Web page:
I accept invites from the majority of people, however I rarely invite someone to connect unless I have spoken to them. I think Linked In is a fantastic, professional tool and would not want to say that I know someone or have done business with them if clearly I haven’t – in mails are great for first point of contact.
    As a recruiter I would be stupid not to accept invites from possible clients or candidates.

  5. By Charlie Indelicato on Apr 11, 2013 | Reply

    Debbie said “Personalizing the invitation to connect is absolutely a must. You should research the individual and connect on some common ground ( as one of the other posts suggested)”

    I agree with you, but wish to point out that I’ve chastised my friends who sent me invites with the same reasoning, only to find out they used the LI app for iPhone. So as a corollary: avoid using LI’s iPhone app to send invites.

  6. By Jason Alba on Apr 11, 2013 | Reply

    Good point Charlie. I have found another place in the web interface where it just sends the invitation to connect without allowing you to customize the invite. I can’t remember where it was, but it was a lesson to me in why some people send the canned… clicking the invite button can send it before you have a chance to edit the message.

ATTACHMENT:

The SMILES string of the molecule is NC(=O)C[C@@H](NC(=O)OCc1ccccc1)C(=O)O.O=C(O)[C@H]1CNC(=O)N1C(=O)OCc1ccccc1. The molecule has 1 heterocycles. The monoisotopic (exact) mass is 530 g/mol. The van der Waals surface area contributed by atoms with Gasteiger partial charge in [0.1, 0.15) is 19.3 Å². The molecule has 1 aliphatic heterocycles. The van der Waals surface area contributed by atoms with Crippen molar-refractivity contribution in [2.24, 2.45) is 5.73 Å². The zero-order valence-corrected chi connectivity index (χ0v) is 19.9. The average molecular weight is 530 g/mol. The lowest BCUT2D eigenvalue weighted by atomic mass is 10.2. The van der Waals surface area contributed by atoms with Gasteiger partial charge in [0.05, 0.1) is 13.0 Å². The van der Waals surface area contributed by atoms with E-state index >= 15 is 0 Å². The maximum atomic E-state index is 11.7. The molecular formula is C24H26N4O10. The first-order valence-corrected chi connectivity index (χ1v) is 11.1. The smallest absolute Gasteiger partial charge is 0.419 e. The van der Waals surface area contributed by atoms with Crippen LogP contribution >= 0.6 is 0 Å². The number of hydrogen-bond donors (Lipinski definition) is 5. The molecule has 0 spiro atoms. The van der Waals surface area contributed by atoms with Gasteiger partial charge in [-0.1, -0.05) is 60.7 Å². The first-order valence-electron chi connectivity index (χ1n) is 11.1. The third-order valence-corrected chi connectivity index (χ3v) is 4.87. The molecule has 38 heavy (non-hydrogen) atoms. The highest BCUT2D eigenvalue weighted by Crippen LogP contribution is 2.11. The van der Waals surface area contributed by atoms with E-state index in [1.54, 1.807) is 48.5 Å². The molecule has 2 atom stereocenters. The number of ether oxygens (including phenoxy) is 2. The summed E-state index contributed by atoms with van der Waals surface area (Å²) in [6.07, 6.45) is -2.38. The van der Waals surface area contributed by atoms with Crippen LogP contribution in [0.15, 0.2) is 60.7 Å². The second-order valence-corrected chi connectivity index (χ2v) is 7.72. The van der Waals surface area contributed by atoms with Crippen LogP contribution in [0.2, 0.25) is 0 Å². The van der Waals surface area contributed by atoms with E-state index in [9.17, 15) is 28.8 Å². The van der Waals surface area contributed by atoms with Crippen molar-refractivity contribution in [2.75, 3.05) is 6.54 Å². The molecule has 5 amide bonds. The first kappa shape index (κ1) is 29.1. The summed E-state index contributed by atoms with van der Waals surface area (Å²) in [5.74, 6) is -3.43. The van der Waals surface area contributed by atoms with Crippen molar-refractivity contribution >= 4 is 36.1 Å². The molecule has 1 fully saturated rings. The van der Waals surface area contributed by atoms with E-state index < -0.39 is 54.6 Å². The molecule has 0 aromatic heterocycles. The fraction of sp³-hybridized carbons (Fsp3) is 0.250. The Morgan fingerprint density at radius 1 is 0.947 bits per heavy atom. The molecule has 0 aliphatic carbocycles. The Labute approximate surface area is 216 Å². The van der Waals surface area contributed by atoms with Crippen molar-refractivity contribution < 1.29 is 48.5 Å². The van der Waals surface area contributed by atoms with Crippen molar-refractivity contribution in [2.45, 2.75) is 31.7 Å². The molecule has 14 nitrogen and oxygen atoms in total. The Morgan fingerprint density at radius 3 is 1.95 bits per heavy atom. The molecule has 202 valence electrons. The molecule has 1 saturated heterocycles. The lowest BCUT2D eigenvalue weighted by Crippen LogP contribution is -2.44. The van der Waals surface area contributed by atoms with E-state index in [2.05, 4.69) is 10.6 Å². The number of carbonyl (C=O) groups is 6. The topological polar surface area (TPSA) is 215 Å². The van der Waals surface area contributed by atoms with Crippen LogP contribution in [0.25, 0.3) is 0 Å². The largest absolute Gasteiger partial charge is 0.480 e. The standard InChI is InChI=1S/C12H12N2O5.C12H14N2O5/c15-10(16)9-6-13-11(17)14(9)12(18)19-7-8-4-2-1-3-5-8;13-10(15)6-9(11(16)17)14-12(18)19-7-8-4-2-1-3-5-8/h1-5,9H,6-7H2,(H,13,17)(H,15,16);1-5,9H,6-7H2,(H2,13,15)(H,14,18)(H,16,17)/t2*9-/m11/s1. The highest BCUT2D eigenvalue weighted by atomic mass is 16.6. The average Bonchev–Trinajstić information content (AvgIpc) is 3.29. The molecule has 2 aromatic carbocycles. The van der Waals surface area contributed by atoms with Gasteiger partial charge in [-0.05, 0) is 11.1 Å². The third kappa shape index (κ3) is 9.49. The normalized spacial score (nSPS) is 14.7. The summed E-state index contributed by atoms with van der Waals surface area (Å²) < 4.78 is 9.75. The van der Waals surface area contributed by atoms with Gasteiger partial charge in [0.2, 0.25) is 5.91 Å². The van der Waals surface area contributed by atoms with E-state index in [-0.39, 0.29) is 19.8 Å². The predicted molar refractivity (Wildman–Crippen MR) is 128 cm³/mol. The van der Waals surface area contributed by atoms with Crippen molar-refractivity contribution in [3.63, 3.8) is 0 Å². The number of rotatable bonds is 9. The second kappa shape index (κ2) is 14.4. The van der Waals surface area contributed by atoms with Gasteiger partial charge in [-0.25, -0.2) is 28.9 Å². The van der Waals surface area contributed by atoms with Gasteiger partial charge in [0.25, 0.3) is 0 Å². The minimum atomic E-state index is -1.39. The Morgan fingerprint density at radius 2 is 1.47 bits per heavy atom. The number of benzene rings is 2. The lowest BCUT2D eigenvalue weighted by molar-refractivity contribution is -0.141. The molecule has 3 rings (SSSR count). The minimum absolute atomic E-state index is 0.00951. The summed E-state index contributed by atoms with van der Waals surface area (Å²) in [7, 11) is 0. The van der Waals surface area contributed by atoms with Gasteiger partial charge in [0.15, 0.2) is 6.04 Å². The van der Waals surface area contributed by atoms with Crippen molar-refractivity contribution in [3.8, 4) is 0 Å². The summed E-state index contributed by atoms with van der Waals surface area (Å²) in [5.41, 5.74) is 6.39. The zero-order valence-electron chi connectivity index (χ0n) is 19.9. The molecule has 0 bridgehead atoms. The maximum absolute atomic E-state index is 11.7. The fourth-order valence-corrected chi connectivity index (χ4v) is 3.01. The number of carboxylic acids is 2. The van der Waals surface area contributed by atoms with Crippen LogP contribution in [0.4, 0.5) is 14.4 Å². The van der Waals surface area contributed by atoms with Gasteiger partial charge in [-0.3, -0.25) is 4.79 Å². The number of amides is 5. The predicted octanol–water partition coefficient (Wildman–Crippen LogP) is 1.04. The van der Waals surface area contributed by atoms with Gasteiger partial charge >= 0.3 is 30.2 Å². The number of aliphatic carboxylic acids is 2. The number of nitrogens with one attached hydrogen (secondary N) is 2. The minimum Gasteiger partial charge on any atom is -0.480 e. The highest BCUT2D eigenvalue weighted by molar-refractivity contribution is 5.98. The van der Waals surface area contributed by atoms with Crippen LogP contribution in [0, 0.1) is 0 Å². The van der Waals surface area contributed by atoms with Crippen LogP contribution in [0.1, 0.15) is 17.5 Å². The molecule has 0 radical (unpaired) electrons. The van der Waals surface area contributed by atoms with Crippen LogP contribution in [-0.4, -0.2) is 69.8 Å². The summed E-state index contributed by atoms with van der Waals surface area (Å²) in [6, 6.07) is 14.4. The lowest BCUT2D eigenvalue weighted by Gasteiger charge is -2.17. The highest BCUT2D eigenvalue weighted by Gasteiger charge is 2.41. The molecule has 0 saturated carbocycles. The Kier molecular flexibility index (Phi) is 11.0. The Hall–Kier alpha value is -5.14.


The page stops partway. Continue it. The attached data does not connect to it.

7. By Jessica Benzing Smith on Apr 12, 2013 | Reply

    I agree. I accept invitations from most “real” people. A personal note is a nice touch. If I want to connect with someone I don’t know I mention how I heard about them or what we have in common in my invite. Thanks for sharing Jason.

  8. By Liz duToit on Apr 24, 2013 | Reply


    I think of connecting with someone as giving them access to your professional address book. You wouldn’t walk up to random people at a networking event and hand out copies of your contacts – at least I’ve never seen anyone do that. If people want to have access to the contacts I’ve worked hard to make, the least they can do is not only personalize the invitation, but also agree to meet me for coffee (if local) or speak on the phone. If they don’t have the time for either, then what value is connecting with them?

    I’ve been replying to invites from people I don’t know with “I like to know my connections so we know how to best help each other. I’d be happy to connect after we meet or speak on the phone.” Surprisingly, a very small percentage ever write back.